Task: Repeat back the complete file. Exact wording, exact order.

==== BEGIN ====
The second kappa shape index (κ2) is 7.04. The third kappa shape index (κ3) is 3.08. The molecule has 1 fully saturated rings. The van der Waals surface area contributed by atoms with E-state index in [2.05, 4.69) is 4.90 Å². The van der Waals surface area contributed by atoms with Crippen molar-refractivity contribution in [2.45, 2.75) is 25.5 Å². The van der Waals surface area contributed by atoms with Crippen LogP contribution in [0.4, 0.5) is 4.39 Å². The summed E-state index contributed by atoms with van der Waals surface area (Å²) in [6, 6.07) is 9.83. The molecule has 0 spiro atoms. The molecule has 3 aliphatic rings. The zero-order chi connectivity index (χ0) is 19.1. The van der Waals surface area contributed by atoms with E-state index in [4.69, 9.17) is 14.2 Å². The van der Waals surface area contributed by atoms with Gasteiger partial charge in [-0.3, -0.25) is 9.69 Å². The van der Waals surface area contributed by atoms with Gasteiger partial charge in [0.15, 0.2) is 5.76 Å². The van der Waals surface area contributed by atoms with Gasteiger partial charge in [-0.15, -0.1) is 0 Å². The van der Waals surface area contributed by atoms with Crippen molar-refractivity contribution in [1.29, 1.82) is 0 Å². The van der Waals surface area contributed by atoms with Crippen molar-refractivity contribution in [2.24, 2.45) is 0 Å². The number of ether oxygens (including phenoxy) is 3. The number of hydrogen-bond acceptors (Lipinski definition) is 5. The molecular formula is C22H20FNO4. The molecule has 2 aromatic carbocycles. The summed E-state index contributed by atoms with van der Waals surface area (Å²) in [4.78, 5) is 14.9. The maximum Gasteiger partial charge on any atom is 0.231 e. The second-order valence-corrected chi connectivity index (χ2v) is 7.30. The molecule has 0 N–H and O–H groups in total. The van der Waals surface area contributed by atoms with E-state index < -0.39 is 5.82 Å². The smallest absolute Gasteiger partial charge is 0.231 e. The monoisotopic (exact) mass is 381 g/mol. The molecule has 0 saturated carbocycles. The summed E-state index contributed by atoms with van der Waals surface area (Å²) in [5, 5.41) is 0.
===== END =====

The second kappa shape index (κ2) is 7.04. The third kappa shape index (κ3) is 3.08. The molecule has 1 fully saturated rings. The van der Waals surface area contributed by atoms with E-state index in [2.05, 4.69) is 4.90 Å². The van der Waals surface area contributed by atoms with Crippen molar-refractivity contribution in [2.45, 2.75) is 25.5 Å². The van der Waals surface area contributed by atoms with Crippen LogP contribution in [0.4, 0.5) is 4.39 Å². The summed E-state index contributed by atoms with van der Waals surface area (Å²) in [6, 6.07) is 9.83. The molecule has 0 spiro atoms. The molecule has 3 aliphatic rings. The zero-order chi connectivity index (χ0) is 19.1. The van der Waals surface area contributed by atoms with E-state index in [4.69, 9.17) is 14.2 Å². The van der Waals surface area contributed by atoms with Gasteiger partial charge in [-0.3, -0.25) is 9.69 Å². The van der Waals surface area contributed by atoms with Gasteiger partial charge in [0.15, 0.2) is 5.76 Å². The van der Waals surface area contributed by atoms with Gasteiger partial charge in [-0.15, -0.1) is 0 Å². The van der Waals surface area contributed by atoms with Crippen molar-refractivity contribution in [1.29, 1.82) is 0 Å². The van der Waals surface area contributed by atoms with Crippen molar-refractivity contribution in [2.24, 2.45) is 0 Å². The number of ether oxygens (including phenoxy) is 3. The number of hydrogen-bond acceptors (Lipinski definition) is 5. The molecular formula is C22H20FNO4. The molecule has 2 aromatic carbocycles. The summed E-state index contributed by atoms with van der Waals surface area (Å²) in [4.78, 5) is 14.9. The maximum Gasteiger partial charge on any atom is 0.231 e. The second-order valence-corrected chi connectivity index (χ2v) is 7.30. The molecule has 0 N–H and O–H groups in total. The van der Waals surface area contributed by atoms with E-state index < -0.39 is 5.82 Å². The smallest absolute Gasteiger partial charge is 0.231 e. The monoisotopic (exact) mass is 381 g/mol. The molecule has 0 saturated carbocycles. The summed E-state index contributed by atoms with van der Waals surface area (Å²) in [5, 5.41) is 0.